|Publication number||US3664912 A|
|Publication date||May 23, 1972|
|Filing date||May 29, 1969|
|Priority date||May 29, 1969|
|Also published as||DE2150335A1|
|Publication number||US 3664912 A, US 3664912A, US-A-3664912, US3664912 A, US3664912A|
|Inventors||Olson Robert A|
|Original Assignee||Glatfelter Co P H|
|Export Citation||BiBTeX, EndNote, RefMan|
|Patent Citations (12), Non-Patent Citations (1), Referenced by (23), Classifications (18)|
|External Links: USPTO, USPTO Assignment, Espacenet|
United States Patent Olson  May 23, 1972  SELF-BONDABLE PRINTING PAPER 211 App]. No.2 828,974
 U.S.Cl ..161/161, 117/14, 117/155, 117/161 UZ, 156/308, 161/162, 161/165, 161/181, 161/251,161/253,161/254,161/255,161/256,
 Int. Cl. ..B32b 3/26, B32b 27/08, B32b 27/30  Field of Search 156/308; 161/247, 250, 251, 161/252, 254, 268, 270, 87, 238, 238, 265, 266, 162,165,181, 255, DIG. 2; 162/124, 168; 281/21,
15; 117/15 T, 14, 161 UP; 260/233,3
 References Cited UNITED STATES PATENTS 2,306,400 12/1942 Menzel ..161/DIG. 2 2,759,847 8/1956 Frost et a1.. 117/156 X 2,923,707 2/1960 Wolff ..260/233 3 2,992,149 7/1961 Drelich 117/161 Ul-ll-l 3,028,258 4/1962 Rice ..117/156 X 3,047,427 7/1962 Dratz 1 17/156 X 3,256,138 6/1966 Welch et al.... ...162/124 3,313,803 4/1967 Roberts 260/233 3 3,351,479 11/1967 Fairchild ..117/156 X SHEETS AFTER APPLICATION OF PRESSUFE AND ENERGY THERMOPLASTIC RESIN IN COALESCE D FORM FOREIGN PATENTS OR APPLICATIONS 116,167 8/1940 Australia ..281/21 OTHER PUBLICATIONS Ellis, Carleton, The Chemistry of Synthetic Resins, Volume 1, 1935, Reinhold Publishing Corp. New York NY. pages 792 and 828.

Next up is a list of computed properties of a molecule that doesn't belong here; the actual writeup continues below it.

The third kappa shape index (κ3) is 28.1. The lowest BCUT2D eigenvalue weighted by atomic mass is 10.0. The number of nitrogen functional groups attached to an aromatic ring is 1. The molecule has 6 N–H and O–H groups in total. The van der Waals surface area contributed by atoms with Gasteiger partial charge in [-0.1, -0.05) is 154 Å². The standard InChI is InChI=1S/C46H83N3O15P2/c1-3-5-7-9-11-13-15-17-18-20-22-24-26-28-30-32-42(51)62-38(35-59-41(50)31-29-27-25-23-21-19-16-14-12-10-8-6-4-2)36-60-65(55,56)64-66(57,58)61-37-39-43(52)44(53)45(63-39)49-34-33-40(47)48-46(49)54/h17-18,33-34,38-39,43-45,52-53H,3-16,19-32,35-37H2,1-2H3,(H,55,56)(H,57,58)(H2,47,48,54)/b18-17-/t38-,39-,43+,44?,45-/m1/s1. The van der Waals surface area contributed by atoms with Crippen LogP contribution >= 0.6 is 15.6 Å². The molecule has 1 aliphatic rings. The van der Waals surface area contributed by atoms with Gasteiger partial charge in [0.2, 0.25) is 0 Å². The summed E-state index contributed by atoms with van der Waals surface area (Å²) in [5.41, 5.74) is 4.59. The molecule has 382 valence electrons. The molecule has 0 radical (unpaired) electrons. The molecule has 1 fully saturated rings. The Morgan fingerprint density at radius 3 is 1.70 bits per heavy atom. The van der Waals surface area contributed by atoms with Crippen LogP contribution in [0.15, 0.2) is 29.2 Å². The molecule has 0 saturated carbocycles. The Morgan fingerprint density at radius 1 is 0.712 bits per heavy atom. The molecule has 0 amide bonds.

Lohnaset al ..117/156X vanWestrenen ..1 17/156 X Primary Examiner--.Iohn T. Goolkasian Assistant Examiner-C. B. Cosby AttorneyChristen & Sabol  ABSTRACT The invention is directed to coated papers, which has been coated with a new and improved coating composition for imparting thereto (1) the printing properties of typical claycoated printing papers and (2) heat sealing properties found in plastic films and plastic film-laminated papers. This paper comprises a white opaque paper substrate and an applied white opaque coating composition comprising an aqueous dispersion of 5-20 percent resinous binder, 15-75 percent opaque pigment such as inorganic pigment, and 20-65 percent discrete thermoplastic resin particles with a coalescing range of at least 140 F and preferably 140400 F., in which the above-listed percentages of components are based on the dry weight of the total dry solids content of the coating composition.
20 Claims, 2 Drawing Figures REGION OF SEA L REG ION OF SEA L Patented May 23, 197.2